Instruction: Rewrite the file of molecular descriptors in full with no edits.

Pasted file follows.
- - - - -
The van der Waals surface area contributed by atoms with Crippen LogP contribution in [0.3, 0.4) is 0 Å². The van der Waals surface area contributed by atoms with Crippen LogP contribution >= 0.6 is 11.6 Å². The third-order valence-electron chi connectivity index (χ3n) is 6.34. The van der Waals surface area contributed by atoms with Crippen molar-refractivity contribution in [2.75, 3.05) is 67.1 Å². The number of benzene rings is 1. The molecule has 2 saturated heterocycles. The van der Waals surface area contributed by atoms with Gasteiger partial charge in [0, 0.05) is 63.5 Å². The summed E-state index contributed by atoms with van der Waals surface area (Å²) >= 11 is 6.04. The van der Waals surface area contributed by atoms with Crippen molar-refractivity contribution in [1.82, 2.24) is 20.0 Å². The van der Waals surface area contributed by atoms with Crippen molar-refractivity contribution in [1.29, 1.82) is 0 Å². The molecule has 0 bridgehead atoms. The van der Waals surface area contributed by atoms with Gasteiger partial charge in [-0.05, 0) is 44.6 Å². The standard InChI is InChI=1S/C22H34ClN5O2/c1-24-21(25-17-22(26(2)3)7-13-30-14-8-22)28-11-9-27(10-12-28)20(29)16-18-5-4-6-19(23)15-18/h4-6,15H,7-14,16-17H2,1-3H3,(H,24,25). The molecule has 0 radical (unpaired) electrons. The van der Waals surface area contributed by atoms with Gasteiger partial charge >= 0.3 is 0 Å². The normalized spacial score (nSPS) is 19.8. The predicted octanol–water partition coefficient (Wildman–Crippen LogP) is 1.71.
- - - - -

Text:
The van der Waals surface area contributed by atoms with Crippen LogP contribution in [0.3, 0.4) is 0 Å². The van der Waals surface area contributed by atoms with Crippen LogP contribution >= 0.6 is 11.6 Å². The third-order valence-electron chi connectivity index (χ3n) is 6.34. The van der Waals surface area contributed by atoms with Crippen molar-refractivity contribution in [2.75, 3.05) is 67.1 Å². The number of benzene rings is 1. The molecule has 2 saturated heterocycles. The van der Waals surface area contributed by atoms with Gasteiger partial charge in [0, 0.05) is 63.5 Å². The summed E-state index contributed by atoms with van der Waals surface area (Å²) >= 11 is 6.04. The van der Waals surface area contributed by atoms with Crippen molar-refractivity contribution in [1.82, 2.24) is 20.0 Å². The van der Waals surface area contributed by atoms with Crippen molar-refractivity contribution in [1.29, 1.82) is 0 Å². The molecule has 0 bridgehead atoms. The van der Waals surface area contributed by atoms with Gasteiger partial charge in [-0.05, 0) is 44.6 Å². The standard InChI is InChI=1S/C22H34ClN5O2/c1-24-21(25-17-22(26(2)3)7-13-30-14-8-22)28-11-9-27(10-12-28)20(29)16-18-5-4-6-19(23)15-18/h4-6,15H,7-14,16-17H2,1-3H3,(H,24,25). The molecule has 0 radical (unpaired) electrons. The van der Waals surface area contributed by atoms with Gasteiger partial charge >= 0.3 is 0 Å². The normalized spacial score (nSPS) is 19.8. The predicted octanol–water partition coefficient (Wildman–Crippen LogP) is 1.71.